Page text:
Beach Rats

Nineteen year-old Frankie's (Harris Dickinson) behavior has his mother Donna (Kate Hodge) concerned. While his father is dying of cancer under hospice care in the family's living room, Frankie spends a lot of time in the basement drawn to the male, often nude, profiles on the Brooklyn Boys chat site. He spends his days playing handball and hanging at local beaches, his nights at Coney Island and on booze cruises. Frankie's first dates with Simone (newcomer Madeline Weinstein) have been awkward and he's hiding the fact that he's been hooking up with older men from his "Beach Rats."

Laura's Review: B

Writer/director Eliza Hittman ("It Felt Like Love") is the real deal. This sensitive portrayal of a young man struggling with his sexual identity while his father is slipping away is beautifully filmed (16mm cinematography by "Pina's" Hélène Louvart) and acted by her (mostly) inexperienced cast. Young British actor Harris Dickinson is completely convincing as a Coney Island beach rat, albeit a more gentlemanly one than the buddies his mom calls degenerates. If Hittman's trippy combination of visuals and sound don't pull you in, Dickinson surely will. Frankie frustrates the first older guy he meets online with his inability to state what he likes or even utter the word 'dick.' That night, out with Alexei (David Ivanov), Richie (Anton Selyaninov) and Nick (Frank Hakaj) watching summer fireworks, a woman's shapely posterior catches his eye. Simone asks him what he thinks of the display she obviously finds romantic. Frankie returns macho disdain for an event that is 'the same every week,' but Simone's intrigued. When they return to Frankie's basement, though, he cannot perform, hiding his embarrassment by mocking her. A moving and heartfelt apology at the beach enables the budding relationship to continue. But Frankie's gotten bolder on the Brooklyn Boys site, meeting a series of men after hours at the beach. One (Douglas Everett Davis) decides to take him to a motel and Hittman infuses the scene with dread, only to reveal the two warmly relaxed in banter after sex. But when Frankie takes Simone on a booze cruise along with his rats, that man turns out to be one of the ship's bartenders and he alarms Frankie with a series of rounds 'on the house.' Frankie's drunken behavior alarms Simone. Hittman visualizes Frankie's crew as macho posers with homoerotic undertones, the lads frequently shirtless. Frankie's first attempt to get Simone to talk about 'turn ons' doesn't get the desired response ('Two girls can make out and it's hot. Two guys make out, it's just gay.'). He eventually tells the guys about Brooklyn Boys, telling them he uses the site to score weed. They find a guy, Jeremy (Harrison Sheehan), who wants to smoke and is willing to drive across town. Frankie's outside world is a dazzle of lights and music (the fireworks theme is repeated throughout), his home life one of hiding. Hittman uses great economy depicting the death of Frankie's father, a waning monitor beep segueing into a funeral procession. Frankie's confusion is signalled by his interest in a run in his mom's black stocking. He later watches his Brooklyn Boys from behind fanned fingers. Hittman's earlier false flag of sinister intentions foreshadows her film's climax, an attempt by Frankie to denounce his secret lifestyle. Hittman is an expressive actor, his sensitive performance conveying a good heart lost in inner turmoil. Hodge balances exasperation with a mother's genuine concern for her clearly troubled boy. As Frankie's little sister Carla, Nicole Flyus is hilarious standing her ground. Weinstein combines the allure of her beauty with a recognizable, protective teenaged self interest. Everett Davis and Sheehan both convey fully realized characters with scant screen time. But the titular beach rats are almost interchangeable, only Anton Selyaninov's Richie standing out because of his unusual looks and potential shared secret. "Beach Rats" has a somewhat open ended finale, but Hittman's talent in bringing her story to the screen leaves us feeling everything's going to be all right. Grade:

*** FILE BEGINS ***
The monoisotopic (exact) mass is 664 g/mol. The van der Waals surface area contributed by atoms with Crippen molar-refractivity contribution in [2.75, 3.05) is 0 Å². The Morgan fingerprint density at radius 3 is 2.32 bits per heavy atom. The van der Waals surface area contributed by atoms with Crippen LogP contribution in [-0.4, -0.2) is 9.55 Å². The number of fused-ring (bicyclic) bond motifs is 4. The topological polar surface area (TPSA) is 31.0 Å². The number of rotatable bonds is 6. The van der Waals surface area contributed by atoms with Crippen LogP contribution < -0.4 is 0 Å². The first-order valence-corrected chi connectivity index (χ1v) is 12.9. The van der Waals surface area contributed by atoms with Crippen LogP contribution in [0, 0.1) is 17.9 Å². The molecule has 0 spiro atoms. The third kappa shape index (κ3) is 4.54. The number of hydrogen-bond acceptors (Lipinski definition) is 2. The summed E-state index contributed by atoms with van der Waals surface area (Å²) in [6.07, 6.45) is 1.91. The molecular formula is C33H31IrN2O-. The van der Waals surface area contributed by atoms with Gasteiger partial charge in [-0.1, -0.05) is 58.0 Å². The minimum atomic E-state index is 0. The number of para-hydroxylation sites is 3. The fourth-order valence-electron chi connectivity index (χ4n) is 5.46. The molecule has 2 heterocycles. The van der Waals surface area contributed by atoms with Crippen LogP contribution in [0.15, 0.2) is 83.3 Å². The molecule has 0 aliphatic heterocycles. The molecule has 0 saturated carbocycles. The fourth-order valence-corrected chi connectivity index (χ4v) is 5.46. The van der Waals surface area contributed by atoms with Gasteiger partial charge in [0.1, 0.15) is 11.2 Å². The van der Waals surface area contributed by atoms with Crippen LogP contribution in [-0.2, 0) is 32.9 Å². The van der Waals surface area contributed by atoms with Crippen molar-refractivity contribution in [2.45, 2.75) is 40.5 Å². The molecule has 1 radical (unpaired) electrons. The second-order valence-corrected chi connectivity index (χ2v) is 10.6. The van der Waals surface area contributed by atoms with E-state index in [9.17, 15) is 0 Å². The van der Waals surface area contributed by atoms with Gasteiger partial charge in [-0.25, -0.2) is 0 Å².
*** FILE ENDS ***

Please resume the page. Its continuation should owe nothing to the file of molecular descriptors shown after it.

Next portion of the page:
Robin's Review: B-